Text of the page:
In our Western society, we hate having to wait. At the supermarket, deciding which lane will be the shortest. You make a choice, and it’s the wrong one. All the other lanes are moving much faster. Shall I swap? If only I’d chosen the other lane: now I’ve got to wait. Or you are driving, stopped at a red light, that’s been red for ages – and then it goes to green, and the car in front doesn’t seem to have noticed – O come on! Or at the airport: you look at the board for your flight, and see the dreaded word ‘DELAYED.” O no, I’ve got to wait another hour.
Isaiah 52:7-10 / Psalm 98 / Hebrews 1:1-4 (5-12) / John 1:1-14
It’s Christmas Day. I love Christmas – and I love singing at Christmas! Christmas is a time for singing: everyone and everything seems to be singing. Have you noticed when you are in a really good mood, or at a birthday, or you’ve just heard a wonderful piece of news, you want to sing, or ring bells, or jump up and down – you can’t help it – it’s just joy! Particularly at Christmas, the Scriptures are full of singing. Our Psalm today: “Sing to the Lord a new song for he has done marvelous things – lift up your voice, rejoice and sing.” And not just people, but the whole of creation: “Shout for joy all you lands, lift up your voice, rejoice and sing … let the sea make a noise, let the rivers clap their hands … let all the trees of the forest sing for joy.” (Psalm 96) At Christmas, it is as if the whole of creation is singing with joy!
They shall see the glory of the Lord, the majesty of our God. Strengthen the weak hands, and make firm the feeble knees. Say to those who are of a fearful heart, “Be strong, do not fear! Here is your God. He will come with vengeance, with terrible recompense. He will come and save you.” Then the eyes of the blind shall be opened, and the ears of the deaf unstopped; then the lame shall leap like a deer, and the tongue of the speechless sing for joy. For waters shall break forth in the wilderness, and streams in the desert; the burning sand shall become a pool, and the thirsty ground springs of water; the haunt of jackals shall become a swamp, the grass shall become reeds and rushes… Isaiah 35:1-10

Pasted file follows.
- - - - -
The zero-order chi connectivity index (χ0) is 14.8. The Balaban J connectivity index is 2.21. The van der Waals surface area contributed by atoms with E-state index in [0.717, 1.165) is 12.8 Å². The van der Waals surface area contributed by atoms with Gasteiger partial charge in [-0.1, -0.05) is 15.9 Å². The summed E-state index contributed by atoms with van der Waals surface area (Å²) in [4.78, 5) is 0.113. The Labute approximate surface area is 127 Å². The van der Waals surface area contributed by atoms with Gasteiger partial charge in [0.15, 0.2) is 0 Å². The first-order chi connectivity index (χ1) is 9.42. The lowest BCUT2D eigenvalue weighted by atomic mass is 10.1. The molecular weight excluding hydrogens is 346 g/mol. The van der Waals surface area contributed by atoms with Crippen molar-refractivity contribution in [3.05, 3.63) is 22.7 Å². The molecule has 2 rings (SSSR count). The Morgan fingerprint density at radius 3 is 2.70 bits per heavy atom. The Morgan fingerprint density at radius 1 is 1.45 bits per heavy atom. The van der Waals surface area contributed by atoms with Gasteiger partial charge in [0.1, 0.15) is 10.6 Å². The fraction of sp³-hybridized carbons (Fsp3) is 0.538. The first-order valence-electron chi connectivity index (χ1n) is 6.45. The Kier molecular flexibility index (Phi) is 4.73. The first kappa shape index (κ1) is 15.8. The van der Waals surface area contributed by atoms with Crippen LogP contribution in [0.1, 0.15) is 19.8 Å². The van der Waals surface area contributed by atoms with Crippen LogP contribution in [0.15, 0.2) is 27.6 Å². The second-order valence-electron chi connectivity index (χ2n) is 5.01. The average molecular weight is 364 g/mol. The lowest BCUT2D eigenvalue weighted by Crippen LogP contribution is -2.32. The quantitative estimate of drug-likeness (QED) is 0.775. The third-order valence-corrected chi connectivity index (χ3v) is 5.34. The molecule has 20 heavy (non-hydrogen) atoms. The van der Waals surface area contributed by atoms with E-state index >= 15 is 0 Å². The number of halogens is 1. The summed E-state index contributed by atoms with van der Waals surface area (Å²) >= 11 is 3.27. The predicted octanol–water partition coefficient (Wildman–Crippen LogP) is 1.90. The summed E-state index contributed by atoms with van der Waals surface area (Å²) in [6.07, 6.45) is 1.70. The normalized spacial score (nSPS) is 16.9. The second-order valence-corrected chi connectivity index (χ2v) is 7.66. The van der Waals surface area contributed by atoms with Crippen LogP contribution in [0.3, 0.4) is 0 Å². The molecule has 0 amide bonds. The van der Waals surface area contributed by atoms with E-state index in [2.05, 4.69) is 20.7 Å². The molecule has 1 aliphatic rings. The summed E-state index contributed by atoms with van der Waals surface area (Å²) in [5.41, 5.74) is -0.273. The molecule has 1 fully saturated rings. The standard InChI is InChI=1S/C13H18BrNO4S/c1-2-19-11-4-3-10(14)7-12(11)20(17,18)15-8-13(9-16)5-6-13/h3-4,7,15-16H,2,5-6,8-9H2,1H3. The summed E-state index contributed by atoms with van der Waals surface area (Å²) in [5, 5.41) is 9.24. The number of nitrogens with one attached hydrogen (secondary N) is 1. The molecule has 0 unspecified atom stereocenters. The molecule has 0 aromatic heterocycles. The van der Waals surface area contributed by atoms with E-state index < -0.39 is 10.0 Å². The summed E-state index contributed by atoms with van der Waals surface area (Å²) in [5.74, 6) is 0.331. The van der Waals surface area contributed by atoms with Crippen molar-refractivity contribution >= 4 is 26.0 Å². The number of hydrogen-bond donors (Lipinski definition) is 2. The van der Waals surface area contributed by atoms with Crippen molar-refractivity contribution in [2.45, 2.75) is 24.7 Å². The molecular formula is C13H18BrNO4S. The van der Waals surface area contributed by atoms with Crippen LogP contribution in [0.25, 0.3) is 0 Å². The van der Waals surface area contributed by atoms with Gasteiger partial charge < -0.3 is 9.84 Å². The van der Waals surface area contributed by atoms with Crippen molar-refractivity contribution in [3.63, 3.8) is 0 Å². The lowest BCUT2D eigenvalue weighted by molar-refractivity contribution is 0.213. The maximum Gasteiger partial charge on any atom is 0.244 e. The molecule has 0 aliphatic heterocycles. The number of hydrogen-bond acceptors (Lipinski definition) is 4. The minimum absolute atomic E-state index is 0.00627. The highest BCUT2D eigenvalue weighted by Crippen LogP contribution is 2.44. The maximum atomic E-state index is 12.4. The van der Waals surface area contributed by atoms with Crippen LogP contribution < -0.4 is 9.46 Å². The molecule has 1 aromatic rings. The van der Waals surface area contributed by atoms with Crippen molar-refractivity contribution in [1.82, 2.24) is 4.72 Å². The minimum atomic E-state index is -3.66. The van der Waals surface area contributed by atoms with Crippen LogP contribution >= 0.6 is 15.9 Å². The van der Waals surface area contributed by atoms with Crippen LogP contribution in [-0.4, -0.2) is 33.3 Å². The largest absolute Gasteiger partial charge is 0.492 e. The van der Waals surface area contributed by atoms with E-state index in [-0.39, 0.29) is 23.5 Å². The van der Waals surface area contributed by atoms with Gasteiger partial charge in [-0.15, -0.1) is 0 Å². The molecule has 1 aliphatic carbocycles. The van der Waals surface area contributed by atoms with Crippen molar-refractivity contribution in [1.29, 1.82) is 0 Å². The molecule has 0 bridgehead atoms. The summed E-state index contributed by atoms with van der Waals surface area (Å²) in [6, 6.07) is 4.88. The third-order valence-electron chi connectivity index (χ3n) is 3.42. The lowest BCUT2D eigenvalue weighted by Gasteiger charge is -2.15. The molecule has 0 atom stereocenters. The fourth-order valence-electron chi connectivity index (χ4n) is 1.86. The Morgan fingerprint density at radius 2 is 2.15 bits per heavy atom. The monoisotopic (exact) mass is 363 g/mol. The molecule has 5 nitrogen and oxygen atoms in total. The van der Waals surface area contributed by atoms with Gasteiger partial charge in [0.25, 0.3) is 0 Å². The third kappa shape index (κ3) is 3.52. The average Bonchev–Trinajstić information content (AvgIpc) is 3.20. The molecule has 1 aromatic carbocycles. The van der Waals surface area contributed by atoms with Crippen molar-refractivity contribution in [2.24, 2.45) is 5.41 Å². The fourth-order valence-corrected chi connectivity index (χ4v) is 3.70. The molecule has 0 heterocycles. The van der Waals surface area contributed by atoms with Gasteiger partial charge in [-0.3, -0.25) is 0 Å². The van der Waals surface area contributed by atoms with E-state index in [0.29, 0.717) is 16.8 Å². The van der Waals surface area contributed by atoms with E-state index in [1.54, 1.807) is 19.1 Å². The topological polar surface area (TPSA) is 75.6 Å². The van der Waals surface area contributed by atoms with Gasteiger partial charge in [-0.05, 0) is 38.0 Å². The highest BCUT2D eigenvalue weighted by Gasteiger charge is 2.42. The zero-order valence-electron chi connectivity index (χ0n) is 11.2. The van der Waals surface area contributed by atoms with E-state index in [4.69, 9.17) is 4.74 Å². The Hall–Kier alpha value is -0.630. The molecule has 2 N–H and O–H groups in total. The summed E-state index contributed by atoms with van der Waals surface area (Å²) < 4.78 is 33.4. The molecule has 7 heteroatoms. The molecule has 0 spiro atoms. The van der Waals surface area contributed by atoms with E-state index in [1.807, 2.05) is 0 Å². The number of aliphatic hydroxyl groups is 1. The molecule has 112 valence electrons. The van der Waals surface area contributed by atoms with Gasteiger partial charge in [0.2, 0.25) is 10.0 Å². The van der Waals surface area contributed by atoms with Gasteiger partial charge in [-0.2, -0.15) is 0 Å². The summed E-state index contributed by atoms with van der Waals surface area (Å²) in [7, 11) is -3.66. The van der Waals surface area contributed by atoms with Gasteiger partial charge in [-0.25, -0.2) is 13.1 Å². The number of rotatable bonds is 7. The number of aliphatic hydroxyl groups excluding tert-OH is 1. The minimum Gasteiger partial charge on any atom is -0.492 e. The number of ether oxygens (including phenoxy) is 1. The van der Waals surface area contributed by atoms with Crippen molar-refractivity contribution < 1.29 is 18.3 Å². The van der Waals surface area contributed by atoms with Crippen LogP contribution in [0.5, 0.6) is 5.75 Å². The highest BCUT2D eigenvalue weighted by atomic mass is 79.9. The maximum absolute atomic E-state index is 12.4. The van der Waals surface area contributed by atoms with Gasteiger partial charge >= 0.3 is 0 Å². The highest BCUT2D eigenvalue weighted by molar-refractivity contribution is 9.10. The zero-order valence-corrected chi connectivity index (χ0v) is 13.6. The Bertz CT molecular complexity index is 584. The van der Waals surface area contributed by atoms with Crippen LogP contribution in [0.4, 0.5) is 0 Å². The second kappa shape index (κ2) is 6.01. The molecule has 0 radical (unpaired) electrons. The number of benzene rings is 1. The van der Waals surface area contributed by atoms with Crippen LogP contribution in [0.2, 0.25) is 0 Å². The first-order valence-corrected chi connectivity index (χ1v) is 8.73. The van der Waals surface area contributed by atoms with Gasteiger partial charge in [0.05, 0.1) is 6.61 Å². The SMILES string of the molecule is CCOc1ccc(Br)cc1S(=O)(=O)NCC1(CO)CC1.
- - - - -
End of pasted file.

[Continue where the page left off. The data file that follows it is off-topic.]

When John heard in prison what the Messiah was doing, he sent word by his disciples and said to him, “Are you the one who is to come, or are we to wait for another?” Jesus answered them, “Go and tell John what you hear and see: the blind receive their sight, the lame walk, the lepers are cleansed, the deaf hear, the dead are raised, and the poor have good news brought to them. And blessed is anyone who takes no offense at me…” Matthew 11:2-11